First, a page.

5. Superstition – Stevie Wonder

    The snare intro on this timeless song is instantly captivating. For many, it is the calling card of a jaunty riff that keeps its consistent vibe in the whole song. Once that snare hits, true Stevie fans know what is coming. The snare hesitation in the intro between certain notes is a preface to the funkiness that comes in this Motown classic. It is a signature number – and part of that is definitely due to the killer snare sound.

    6. Crosstown Traffic – The Jimi Hendrix Experience

    Being in Jimi Hendrix’s band meant being easily overshadowed by the genius and talent of Hendrix. However, drummer Mitch Mitchell held his own and lent his talent to the signature sound behind the guitar. In this song, he gets a shining moment on the introduction. It is a brief, propulsive sound that is iconic in the band’s history. The snare sound is pivotal, as it is in many songs, when it sets the mood between repeated notes. That mood is tension and chaos, just like the song’s confusion. The pattern continues, popping in to increase the suspense and then grant melodic catharsis when needed.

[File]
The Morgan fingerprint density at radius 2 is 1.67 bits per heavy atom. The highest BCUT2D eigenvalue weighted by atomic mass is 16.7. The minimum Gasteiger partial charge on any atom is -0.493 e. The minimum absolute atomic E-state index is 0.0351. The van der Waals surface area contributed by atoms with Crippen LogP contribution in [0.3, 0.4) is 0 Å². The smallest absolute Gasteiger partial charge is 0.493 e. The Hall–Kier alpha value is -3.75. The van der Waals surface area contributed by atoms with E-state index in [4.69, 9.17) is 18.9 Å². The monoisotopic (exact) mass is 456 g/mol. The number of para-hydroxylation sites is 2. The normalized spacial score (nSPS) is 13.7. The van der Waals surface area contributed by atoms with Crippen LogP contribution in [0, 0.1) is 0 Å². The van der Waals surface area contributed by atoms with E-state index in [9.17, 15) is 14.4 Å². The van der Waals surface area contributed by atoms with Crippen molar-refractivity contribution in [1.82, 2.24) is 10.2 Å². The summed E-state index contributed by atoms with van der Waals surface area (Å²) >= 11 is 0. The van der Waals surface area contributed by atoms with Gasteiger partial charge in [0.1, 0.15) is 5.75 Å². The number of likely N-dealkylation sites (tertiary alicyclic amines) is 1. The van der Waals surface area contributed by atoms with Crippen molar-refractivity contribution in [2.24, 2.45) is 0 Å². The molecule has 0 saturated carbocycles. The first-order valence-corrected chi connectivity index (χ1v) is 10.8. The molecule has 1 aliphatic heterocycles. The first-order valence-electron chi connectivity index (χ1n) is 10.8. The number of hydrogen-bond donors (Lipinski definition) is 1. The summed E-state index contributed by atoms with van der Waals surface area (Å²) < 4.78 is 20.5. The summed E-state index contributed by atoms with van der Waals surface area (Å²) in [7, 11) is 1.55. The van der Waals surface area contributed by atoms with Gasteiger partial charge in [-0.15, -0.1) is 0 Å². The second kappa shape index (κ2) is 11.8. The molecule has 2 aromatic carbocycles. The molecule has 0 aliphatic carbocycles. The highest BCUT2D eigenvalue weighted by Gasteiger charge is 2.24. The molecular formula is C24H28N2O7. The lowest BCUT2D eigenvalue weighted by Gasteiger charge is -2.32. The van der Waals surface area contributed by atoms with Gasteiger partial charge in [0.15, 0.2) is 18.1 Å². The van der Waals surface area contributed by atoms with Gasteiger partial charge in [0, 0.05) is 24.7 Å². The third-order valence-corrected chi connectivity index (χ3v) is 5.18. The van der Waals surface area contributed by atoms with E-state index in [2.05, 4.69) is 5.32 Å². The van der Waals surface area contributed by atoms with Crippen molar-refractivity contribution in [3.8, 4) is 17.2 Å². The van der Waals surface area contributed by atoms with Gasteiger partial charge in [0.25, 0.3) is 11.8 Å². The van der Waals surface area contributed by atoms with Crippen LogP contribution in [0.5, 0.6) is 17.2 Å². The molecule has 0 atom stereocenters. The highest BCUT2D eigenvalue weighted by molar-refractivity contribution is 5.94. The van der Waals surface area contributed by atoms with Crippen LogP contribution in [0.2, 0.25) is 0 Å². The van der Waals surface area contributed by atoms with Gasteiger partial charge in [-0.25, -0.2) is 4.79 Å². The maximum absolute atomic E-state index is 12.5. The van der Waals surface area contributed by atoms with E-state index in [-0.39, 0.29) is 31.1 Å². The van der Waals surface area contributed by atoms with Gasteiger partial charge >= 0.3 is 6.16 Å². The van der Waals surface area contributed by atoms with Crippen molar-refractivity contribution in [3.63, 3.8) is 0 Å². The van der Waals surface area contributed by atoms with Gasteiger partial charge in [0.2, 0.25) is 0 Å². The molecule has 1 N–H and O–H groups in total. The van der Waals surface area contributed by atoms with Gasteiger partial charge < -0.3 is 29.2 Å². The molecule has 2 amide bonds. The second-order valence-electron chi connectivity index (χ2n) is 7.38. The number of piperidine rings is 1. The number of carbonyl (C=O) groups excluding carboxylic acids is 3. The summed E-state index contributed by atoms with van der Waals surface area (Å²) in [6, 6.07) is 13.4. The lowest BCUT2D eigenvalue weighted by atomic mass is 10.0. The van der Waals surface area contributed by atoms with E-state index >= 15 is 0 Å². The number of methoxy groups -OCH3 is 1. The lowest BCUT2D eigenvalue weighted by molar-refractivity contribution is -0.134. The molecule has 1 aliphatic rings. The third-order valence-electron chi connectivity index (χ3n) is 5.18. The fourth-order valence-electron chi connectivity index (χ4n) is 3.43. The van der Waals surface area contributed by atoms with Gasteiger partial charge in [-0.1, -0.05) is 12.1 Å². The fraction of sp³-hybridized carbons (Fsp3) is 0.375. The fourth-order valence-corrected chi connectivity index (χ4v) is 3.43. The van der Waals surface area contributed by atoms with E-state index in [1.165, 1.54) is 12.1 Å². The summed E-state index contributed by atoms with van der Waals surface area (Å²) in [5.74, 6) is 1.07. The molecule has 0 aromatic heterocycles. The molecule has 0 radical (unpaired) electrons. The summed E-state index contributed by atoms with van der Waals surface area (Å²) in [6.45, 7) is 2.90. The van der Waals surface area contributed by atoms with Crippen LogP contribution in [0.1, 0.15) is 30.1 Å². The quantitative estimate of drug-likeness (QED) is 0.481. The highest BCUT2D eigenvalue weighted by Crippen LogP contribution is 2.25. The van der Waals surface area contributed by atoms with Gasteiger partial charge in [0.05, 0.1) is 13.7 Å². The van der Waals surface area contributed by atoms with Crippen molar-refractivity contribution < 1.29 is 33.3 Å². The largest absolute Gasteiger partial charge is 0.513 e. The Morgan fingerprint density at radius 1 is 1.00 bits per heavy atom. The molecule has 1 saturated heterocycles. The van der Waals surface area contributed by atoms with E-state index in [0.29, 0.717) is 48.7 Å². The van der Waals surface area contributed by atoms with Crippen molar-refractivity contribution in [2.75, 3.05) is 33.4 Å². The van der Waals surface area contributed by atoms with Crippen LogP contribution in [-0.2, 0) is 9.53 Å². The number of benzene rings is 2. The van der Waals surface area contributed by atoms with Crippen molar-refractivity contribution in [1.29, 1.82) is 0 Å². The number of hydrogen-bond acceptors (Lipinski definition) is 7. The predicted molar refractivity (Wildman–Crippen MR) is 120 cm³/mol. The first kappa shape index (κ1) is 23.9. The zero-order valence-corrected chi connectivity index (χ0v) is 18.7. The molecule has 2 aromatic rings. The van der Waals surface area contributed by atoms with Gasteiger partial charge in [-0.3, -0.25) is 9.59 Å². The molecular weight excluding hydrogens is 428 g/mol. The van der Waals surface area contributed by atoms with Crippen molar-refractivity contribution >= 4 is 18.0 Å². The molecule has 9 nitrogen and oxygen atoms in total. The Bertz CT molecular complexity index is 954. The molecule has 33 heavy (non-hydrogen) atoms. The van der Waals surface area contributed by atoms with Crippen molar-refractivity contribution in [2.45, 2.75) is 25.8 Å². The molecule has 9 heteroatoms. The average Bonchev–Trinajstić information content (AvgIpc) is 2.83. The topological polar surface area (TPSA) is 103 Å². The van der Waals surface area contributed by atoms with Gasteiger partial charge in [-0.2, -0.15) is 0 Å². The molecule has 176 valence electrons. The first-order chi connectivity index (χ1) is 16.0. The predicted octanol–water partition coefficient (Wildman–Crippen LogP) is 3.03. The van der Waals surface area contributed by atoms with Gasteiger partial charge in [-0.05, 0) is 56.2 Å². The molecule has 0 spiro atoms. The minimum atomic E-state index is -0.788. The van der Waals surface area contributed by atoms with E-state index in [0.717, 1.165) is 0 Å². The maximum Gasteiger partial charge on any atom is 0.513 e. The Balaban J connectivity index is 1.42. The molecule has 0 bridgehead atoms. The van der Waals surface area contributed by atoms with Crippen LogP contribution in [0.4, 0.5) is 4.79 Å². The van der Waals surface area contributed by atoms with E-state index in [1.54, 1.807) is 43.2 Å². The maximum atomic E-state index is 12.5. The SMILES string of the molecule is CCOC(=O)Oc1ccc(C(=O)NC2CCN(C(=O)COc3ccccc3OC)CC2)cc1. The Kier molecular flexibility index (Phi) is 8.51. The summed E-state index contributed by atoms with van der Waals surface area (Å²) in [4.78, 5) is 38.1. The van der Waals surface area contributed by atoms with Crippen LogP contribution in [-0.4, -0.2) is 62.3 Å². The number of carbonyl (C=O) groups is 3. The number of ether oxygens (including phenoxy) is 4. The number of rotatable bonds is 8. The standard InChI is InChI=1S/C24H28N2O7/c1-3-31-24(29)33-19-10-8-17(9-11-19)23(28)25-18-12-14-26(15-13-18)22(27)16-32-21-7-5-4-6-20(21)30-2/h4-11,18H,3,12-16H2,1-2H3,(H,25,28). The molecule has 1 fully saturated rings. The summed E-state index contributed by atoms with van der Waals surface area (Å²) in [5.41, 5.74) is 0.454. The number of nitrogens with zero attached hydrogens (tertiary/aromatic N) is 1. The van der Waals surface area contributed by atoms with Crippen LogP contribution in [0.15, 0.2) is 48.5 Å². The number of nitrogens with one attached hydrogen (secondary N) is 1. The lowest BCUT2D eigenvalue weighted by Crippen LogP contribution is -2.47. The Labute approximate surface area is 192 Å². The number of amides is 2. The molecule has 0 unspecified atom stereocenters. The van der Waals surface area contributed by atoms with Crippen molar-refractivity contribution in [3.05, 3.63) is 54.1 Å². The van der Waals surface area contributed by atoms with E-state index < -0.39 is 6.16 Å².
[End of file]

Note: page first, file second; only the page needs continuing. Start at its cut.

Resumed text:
7. We Will Rock You – Queen

    Alright, in comparison to other snare sounds, this song has a rather simplistic beat. It is an easy switch between two bass drum strokes and a hit on the snare. However, the iconic nature of this song and the importance of setting the pace for the audience is phenomenal. Queen was one of the first bands to really incorporate audience participation with thousands clapping and stomping to the beat. That participation starts and is set by the snare and bass sound on this song. From the start, drummer Roger Taylor creates a masterful snare sound that keeps the audience engaged and wanting more.